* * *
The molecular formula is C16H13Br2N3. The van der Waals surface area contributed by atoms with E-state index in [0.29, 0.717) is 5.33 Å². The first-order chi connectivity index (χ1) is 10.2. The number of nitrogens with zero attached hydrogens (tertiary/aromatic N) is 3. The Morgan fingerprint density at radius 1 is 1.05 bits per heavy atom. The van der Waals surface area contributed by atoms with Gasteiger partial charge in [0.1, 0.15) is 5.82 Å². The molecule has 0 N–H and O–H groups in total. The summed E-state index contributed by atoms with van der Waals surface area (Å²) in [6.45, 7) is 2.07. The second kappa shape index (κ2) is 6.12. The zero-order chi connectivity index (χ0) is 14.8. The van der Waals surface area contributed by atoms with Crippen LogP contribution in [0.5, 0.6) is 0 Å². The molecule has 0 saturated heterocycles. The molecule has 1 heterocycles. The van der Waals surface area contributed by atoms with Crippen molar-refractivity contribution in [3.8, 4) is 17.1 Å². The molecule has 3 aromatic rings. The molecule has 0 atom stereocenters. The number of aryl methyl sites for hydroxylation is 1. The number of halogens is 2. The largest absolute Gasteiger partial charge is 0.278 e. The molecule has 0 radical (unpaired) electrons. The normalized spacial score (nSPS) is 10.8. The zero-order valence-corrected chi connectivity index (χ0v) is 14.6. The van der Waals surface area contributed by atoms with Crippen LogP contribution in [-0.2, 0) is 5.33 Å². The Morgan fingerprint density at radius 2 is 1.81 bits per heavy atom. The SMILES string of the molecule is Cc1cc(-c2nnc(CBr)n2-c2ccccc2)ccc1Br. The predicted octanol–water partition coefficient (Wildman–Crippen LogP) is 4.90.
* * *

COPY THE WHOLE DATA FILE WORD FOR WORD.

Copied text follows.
The molecular formula is C16H13Br2N3. The van der Waals surface area contributed by atoms with E-state index in [0.29, 0.717) is 5.33 Å². The first-order chi connectivity index (χ1) is 10.2. The number of nitrogens with zero attached hydrogens (tertiary/aromatic N) is 3. The Morgan fingerprint density at radius 1 is 1.05 bits per heavy atom. The van der Waals surface area contributed by atoms with Gasteiger partial charge in [0.1, 0.15) is 5.82 Å². The molecule has 0 N–H and O–H groups in total. The summed E-state index contributed by atoms with van der Waals surface area (Å²) in [6.45, 7) is 2.07. The second kappa shape index (κ2) is 6.12. The zero-order chi connectivity index (χ0) is 14.8. The van der Waals surface area contributed by atoms with Crippen LogP contribution in [0.5, 0.6) is 0 Å². The molecule has 0 saturated heterocycles. The molecule has 1 heterocycles. The van der Waals surface area contributed by atoms with Crippen molar-refractivity contribution in [3.8, 4) is 17.1 Å². The molecule has 3 aromatic rings. The molecule has 0 atom stereocenters. The number of aryl methyl sites for hydroxylation is 1. The number of halogens is 2. The largest absolute Gasteiger partial charge is 0.278 e. The molecule has 0 radical (unpaired) electrons. The normalized spacial score (nSPS) is 10.8. The zero-order valence-corrected chi connectivity index (χ0v) is 14.6. The van der Waals surface area contributed by atoms with Crippen LogP contribution in [-0.2, 0) is 5.33 Å². The Morgan fingerprint density at radius 2 is 1.81 bits per heavy atom. The SMILES string of the molecule is Cc1cc(-c2nnc(CBr)n2-c2ccccc2)ccc1Br. The predicted octanol–water partition coefficient (Wildman–Crippen LogP) is 4.90.